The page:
News, Views, Happiness Pursued

Kid #2

by | Sep 2, 2019

The more I think about capitalism, the more I think it’s the root of all evil. And social-media activism is becoming a pet peeve of mine, too. I think it’s all b.s.

As I write this, in the current 24-hour news cycle the big thing is the Amazon rainforest burning. It’s on everyone’s Facebook, Twitter, Instagram stories, etc. So many posts claim the media isn’t covering it, and that people need to do something about it. Therein lies the hypocrisy of social-media activism: so much of it calls for other people to do something, to pay attention. But if a tree falls in the forest, does it matter whether one person heard it or one million? The tree still fell.  

Social-media activism is an extension of call-out culture. Call-out culture is a self-defeating system where people are categorized into good and bad. In call-out culture, one misstep in an otherwise “woke” life can get you moved permanently into the bad pile.

The main faucet of call out-culture is large-scale public shaming for perceived wrongs. It often results in a cancellation or forced resignation of some kind, like when Kevin Hart bowed out of hosting the Oscars this year after the comedian’s old homophobic tweets came to light.

Sometimes people really do deserve the consequences. But call-out culture also exists on a micro scale within communities. In this miniature version, the fear is less that you will do something unwoke, and more that you just won’t be woke enough. So how do you prove you care the most, but still put in minimal effort? You slap that shit all over your social media presence. You bathe your Instagram in it, lather up your Snapchat, spritz your Twitter with a fine perfume.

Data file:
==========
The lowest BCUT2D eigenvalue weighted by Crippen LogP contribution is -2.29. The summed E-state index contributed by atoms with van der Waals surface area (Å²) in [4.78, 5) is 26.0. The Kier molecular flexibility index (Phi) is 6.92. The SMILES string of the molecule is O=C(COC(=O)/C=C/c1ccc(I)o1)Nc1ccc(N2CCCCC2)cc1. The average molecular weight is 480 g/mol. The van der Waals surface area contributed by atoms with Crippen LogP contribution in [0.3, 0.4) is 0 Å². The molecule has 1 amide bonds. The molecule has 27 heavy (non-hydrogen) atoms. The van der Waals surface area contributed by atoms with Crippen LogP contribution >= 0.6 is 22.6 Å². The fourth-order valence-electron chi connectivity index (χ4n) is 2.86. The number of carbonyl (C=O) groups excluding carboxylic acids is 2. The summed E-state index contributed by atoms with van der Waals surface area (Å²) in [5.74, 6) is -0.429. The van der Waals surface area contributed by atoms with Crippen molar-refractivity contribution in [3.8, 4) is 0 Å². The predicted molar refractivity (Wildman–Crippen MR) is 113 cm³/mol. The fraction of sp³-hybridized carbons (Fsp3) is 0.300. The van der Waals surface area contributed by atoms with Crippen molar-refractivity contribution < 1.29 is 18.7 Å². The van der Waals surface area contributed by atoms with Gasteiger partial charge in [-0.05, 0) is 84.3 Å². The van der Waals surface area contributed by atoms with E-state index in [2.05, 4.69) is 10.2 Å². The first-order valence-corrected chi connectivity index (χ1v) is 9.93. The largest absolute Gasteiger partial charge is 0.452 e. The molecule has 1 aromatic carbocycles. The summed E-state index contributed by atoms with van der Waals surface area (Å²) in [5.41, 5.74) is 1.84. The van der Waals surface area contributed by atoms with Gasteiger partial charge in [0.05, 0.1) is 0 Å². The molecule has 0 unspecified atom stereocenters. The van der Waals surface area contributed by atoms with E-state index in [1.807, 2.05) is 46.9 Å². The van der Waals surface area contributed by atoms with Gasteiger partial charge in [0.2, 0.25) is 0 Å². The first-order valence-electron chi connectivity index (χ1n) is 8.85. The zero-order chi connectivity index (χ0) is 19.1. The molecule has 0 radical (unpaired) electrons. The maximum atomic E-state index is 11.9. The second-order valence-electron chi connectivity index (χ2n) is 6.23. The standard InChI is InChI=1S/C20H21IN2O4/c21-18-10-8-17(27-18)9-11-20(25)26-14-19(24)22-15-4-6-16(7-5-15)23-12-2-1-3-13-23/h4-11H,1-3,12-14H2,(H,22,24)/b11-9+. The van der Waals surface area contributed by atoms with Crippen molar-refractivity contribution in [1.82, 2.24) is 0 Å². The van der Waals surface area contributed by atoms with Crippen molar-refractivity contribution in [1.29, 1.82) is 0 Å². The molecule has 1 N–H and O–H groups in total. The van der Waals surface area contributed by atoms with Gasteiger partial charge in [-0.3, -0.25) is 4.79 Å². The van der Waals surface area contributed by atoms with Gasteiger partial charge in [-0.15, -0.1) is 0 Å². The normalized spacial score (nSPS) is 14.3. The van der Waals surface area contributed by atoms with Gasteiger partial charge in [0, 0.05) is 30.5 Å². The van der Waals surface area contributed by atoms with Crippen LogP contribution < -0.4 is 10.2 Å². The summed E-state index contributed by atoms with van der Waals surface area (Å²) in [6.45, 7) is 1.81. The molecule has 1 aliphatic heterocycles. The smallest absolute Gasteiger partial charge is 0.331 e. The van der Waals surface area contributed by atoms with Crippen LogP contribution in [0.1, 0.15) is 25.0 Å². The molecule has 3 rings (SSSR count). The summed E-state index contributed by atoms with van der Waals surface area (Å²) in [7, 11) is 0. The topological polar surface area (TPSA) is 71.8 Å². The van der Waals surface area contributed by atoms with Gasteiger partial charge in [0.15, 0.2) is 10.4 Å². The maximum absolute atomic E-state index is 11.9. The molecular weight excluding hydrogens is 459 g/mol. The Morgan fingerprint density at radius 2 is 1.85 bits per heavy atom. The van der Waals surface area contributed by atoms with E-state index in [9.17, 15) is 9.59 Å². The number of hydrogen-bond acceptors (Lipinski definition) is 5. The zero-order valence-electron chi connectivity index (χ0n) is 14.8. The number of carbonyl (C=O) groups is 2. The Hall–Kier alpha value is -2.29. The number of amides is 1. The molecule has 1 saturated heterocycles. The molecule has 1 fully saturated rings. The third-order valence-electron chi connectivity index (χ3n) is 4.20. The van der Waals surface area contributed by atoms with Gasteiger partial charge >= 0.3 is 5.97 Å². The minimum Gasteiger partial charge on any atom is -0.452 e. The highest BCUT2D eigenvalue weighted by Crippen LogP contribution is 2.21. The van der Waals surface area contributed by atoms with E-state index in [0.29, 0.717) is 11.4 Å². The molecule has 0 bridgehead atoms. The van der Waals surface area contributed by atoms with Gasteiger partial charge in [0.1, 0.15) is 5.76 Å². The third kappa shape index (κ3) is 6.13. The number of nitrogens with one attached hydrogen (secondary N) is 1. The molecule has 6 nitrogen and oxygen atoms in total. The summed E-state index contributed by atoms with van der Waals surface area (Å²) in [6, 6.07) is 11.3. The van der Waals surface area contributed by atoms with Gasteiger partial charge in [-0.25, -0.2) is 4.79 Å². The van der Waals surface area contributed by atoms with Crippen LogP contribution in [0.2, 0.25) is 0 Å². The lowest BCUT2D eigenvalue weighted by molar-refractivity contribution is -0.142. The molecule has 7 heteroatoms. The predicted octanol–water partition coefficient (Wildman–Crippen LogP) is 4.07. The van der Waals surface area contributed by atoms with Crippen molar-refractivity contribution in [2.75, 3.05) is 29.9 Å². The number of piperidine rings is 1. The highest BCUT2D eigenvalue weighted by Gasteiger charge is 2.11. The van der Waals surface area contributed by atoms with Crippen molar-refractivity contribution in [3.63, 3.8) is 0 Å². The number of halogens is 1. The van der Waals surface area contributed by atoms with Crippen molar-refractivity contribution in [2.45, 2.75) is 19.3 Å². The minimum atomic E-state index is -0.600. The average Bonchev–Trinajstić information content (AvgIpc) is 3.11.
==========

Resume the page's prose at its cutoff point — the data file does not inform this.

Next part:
But the thing about social media is, very few people could actually give a hoot. If you miss an outrage cycle, no one will notice. The whole thing is more of an exercise in making yourself feel less guilty. Sarah Silverman calls it “righteousness porn.”

I think at some point along the way, perhaps when social media first started to get really popular, we collectively convinced ourselves that somehow our online presence was valuable. Like if you get 10k retweets, someone will send you money. You can make money off social media. The more followers you get, the better leverage you have to sell ads or your own product. But the five minutes of fame is closer to five seconds these days, so most people make diddly.

There are perceived financial and social benefits to maintaining a pleasing social media presence. We’ve been conditioned to value money above all. Therefore we are very stingy with giving it away. However, we have also been conditioned to want everyone to like us, and if everyone likes us we will find financial success with more ease.

Here’s where I’ll circle back to “capitalism is the root of all evil.” Capitalism keeps us trapped in this toxic system. We refuse to part with more of our money than absolutely necessary. That is why we still buy from Amazon despite their working conditions, why we support fast fashion, fast food, evil corporations, single-use plastic. Why we all secretly empathize just a little tiny bit with the billionaires who hang onto every penny of their wealth. And why, instead of donating our time or money to causes, we re-post them on social media.

Perhaps given some time, after we’ve wallowed in the dire effects of humanity’s mistakes for a few more decades, social-media activism can do some good. Perhaps it can unite the mass to take back the power, to overthrow our millionaire and billionaire overlords and create an equitable economic system that will not throw our societies and environment into complete disarray.

But I tend to doubt it. Especially because many of our most pressing problems have already reached the “now or never” zone.

Here is the future I predict. You know that meme, “If the Titanic happened today,” with all the people taking pictures of the sinking ship on their smartphones? I predict we will all keep posting about all the awful stuff that we are so outraged about until we die of a thousand paper cuts. (That last line only works if you picture little dollar bills with shanks.)

Keep hope alive. Perhaps capitalism will kill itself off before it kills the rest of society, or perhaps it will give rise to something better. I won’t propose a better alternative because that would be very #antisocialmediaactivism. Instead, I’ll keep hoping someone else will do the leg work.

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